Robert Mion

Posted on

# Lens Library

## Advent of Code 2023 Day 15

### Part 1

#### Seems pretty cut and dry

``````let value = 0
``````

for each character in the string starting from the beginning

``````let str = input

input.forEach(char => {...})
``````

Determine the ASCII code for the current character of the string

``````let ascii = char.charCodeAt(0)
``````

Increase the current value by the ASCII code you just determined

``````value += ascii
``````

Set the current value to itself multiplied by 17

``````value *= 17
``````

Set the current value to the remainder of dividing itself by 256

``````value = value % 256
``````

Altogether, inside a `reduce()`:

``````input.split('').reduce((value, char) => {
let ascii = char.charCodeAt(0)
value += ascii
value *= 17
value = value % 256
return value
}, 0)
``````

Does it generate the correct answer for `HASH`?
Yes! Yes it does.

That was a single string.

The next example offers something more akin to the puzzle input:

a comma-separated list of steps

Sounds like I'll need a nested `reduce()`.

Here's my updated algorithm:

``````input.split(',').reduce(
(value, step) => {
stepValue = step.split('').reduce(
(value, char) => {
let ascii = char.charCodeAt(0)
value += ascii
value *= 17
value = value % 256
return value
}, 0
)
return value += stepValue
}, 0
)
``````

Does it generate the correct answer for the second example?
Yes! Yes it does.

Finally, does it generate the correct answer for my puzzle input?
Yes! Yes it does!!!

How hard could Part 2 be...?

### Part 2

#### A lot harder

Hooouuuuuweeeee!

This. Is. Complicated.

I'll need to read through all this a few times.

#### Trying to comprehend

256 boxes numbered 0 through 255

That sounds like an ordered list, or an `Array` in `JavaScript`.

Inside each box, there are several lens slots

So, a 2D array?

``````[
[ , , ],
[ , , ],
]
``````

keep a lens correctly positioned...insert or remove lenses as necessary

Throughout the program's run, array items will be added, deleted and moved around in a very particular order, it seems.

lenses organized by focal length ranging from 1 through 9

Determine which box. Determine which lens. Grab that lens. Allocate to a slot in that box. Position it just right. Repeat.

Maybe?

`HASHMAP`

An ordered collection of key-value pairs.

In `JavaScript`, this appears to be implemented as `Map`, which is a more rigid and secure version of an `Object`.

Each step begins with a sequence of letters that indicate the label of the lens on which the step operates. The result of running the HASH algorithm on the label indicates the correct box for that step.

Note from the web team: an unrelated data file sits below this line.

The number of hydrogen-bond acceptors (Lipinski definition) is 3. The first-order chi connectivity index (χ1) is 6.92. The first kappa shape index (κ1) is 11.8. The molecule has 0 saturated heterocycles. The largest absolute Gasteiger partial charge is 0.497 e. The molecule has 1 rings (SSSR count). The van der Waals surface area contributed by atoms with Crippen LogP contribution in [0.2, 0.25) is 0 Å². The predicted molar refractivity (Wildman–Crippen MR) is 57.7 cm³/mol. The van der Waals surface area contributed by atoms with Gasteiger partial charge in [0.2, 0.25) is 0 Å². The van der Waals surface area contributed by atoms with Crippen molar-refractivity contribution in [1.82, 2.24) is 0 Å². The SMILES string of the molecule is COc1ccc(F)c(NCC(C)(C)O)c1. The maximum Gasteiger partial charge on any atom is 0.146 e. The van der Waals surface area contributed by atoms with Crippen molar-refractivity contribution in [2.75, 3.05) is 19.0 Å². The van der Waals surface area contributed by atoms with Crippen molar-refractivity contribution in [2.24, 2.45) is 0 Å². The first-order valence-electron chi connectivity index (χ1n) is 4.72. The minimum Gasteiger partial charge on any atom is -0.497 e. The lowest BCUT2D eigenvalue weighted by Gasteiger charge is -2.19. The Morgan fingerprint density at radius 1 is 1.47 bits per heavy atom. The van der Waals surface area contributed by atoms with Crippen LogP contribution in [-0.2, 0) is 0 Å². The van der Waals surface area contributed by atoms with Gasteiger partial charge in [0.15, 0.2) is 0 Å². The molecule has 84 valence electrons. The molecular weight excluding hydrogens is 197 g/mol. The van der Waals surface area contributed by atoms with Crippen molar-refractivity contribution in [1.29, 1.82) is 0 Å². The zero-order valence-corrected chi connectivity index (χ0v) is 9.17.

For example:

``````rn=1
``````

The sequence of letters is `rn`.

Running my HASH algorithm produces the value `0`.

So, the correct box for this step is `box 0`.

The label will be immediately followed by a character that indicates the operation to perform: either an equals sign (=) or a dash (-).

In the `rn=1` example, that character is an equals sign (=).

[For equals signs] it will be followed by a number indicating the focal length of the lens that needs to go into the relevant box

So, the correct focal length of the lens that goes into `box 0` is `1`.

be sure to use the label maker to mark the lens with the label given in the beginning of the step so you can find it later

So, don't just add `1` into `box 0`; add `{label: rn, length: 1}` into `box 0`.

If there aren't any lenses in the box, the new lens goes all the way to the front of the box

That makes sense.

And if there are already lenses in the box?

• If the same lens is in the box, update it
• Otherwise, add it at the end of the list of lenses

Hmm, maybe my nested items (representing the slots) should be Arrays of Objects or Maps. That way I can safely `slice`, `splice`, `shift`, `push`, etc.

All 256 boxes are always present

Ok, so I'll need to initialize a 256-item data structure that's ready to insert lenses in the appropriate slots.

One that I can access the box number:

• An Array, where the index is the box number
• A Map, where the key is the box number

I'll attempt to understand and calculate `focusing power` later.

Before that, I need to walk through the example and confirm I understand all of what I wrote above.

#### Working through the example

The input:

``````rn=1,cm-,qp=3,cm=2,qp-,pc=4,ot=9,ab=5,pc-,pc=6,ot=7
``````

As steps:

``````rn=1
cm-
qp=3
cm=2
qp-
pc=4
ot=9
ab=5
pc-
pc=6
ot=7
``````

First step:

``````Run HASH on rn
=> Box 0

equals sign
=> focal length = 1

Check Box 0 for rn
=> Nothing

Add [rn 1] at front of Box 0
``````

Resulting in this:

``````After "rn=1":
Box 0: [rn 1]
``````

Check!

Second step:

``````Run HASH on cm
=> Box 0

dash sign
=> remove lens cm if it exists

Check Box 0 for cm
=> Nothing
``````

Resulting in this: